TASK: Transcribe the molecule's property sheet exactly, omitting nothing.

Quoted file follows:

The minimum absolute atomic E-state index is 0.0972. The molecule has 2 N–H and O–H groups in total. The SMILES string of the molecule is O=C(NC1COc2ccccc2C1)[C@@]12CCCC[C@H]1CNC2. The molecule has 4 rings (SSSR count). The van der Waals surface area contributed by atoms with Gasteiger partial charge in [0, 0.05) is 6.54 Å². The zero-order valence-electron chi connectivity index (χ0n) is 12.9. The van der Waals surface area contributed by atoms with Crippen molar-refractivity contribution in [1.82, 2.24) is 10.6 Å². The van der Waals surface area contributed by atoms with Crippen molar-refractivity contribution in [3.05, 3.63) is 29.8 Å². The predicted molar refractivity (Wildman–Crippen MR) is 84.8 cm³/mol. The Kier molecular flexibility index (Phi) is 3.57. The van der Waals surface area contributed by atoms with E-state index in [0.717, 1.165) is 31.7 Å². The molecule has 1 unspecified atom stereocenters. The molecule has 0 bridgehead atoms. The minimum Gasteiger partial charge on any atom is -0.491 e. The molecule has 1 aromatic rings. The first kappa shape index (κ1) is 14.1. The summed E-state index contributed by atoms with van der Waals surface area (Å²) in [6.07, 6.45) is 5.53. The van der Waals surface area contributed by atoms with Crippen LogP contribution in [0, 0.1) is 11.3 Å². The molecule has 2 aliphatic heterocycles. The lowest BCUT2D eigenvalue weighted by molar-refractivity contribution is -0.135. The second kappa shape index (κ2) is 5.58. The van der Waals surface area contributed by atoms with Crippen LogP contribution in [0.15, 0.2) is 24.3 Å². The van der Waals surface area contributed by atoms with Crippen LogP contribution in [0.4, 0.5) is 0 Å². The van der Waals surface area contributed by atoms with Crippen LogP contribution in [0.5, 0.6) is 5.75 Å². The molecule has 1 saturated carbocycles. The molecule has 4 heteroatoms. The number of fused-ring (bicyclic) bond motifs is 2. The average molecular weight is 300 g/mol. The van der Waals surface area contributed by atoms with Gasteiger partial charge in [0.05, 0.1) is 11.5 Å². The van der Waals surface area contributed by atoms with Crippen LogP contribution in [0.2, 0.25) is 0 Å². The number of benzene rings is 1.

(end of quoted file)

The minimum absolute atomic E-state index is 0.0972. The molecule has 2 N–H and O–H groups in total. The SMILES string of the molecule is O=C(NC1COc2ccccc2C1)[C@@]12CCCC[C@H]1CNC2. The molecule has 4 rings (SSSR count). The van der Waals surface area contributed by atoms with Gasteiger partial charge in [0, 0.05) is 6.54 Å². The zero-order valence-electron chi connectivity index (χ0n) is 12.9. The van der Waals surface area contributed by atoms with Crippen molar-refractivity contribution in [1.82, 2.24) is 10.6 Å². The van der Waals surface area contributed by atoms with Crippen molar-refractivity contribution in [3.05, 3.63) is 29.8 Å². The predicted molar refractivity (Wildman–Crippen MR) is 84.8 cm³/mol. The Kier molecular flexibility index (Phi) is 3.57. The van der Waals surface area contributed by atoms with E-state index in [0.717, 1.165) is 31.7 Å². The molecule has 1 unspecified atom stereocenters. The molecule has 0 bridgehead atoms. The minimum Gasteiger partial charge on any atom is -0.491 e. The molecule has 1 aromatic rings. The first kappa shape index (κ1) is 14.1. The summed E-state index contributed by atoms with van der Waals surface area (Å²) in [6.07, 6.45) is 5.53. The van der Waals surface area contributed by atoms with Crippen LogP contribution in [0, 0.1) is 11.3 Å². The molecule has 2 aliphatic heterocycles. The lowest BCUT2D eigenvalue weighted by molar-refractivity contribution is -0.135. The second kappa shape index (κ2) is 5.58. The van der Waals surface area contributed by atoms with Crippen LogP contribution in [0.15, 0.2) is 24.3 Å². The van der Waals surface area contributed by atoms with Crippen LogP contribution in [0.4, 0.5) is 0 Å². The van der Waals surface area contributed by atoms with Crippen LogP contribution in [0.5, 0.6) is 5.75 Å². The molecule has 1 saturated carbocycles. The molecule has 4 heteroatoms. The number of fused-ring (bicyclic) bond motifs is 2. The average molecular weight is 300 g/mol. The van der Waals surface area contributed by atoms with Gasteiger partial charge in [0.05, 0.1) is 11.5 Å². The van der Waals surface area contributed by atoms with Crippen LogP contribution in [0.2, 0.25) is 0 Å². The number of benzene rings is 1.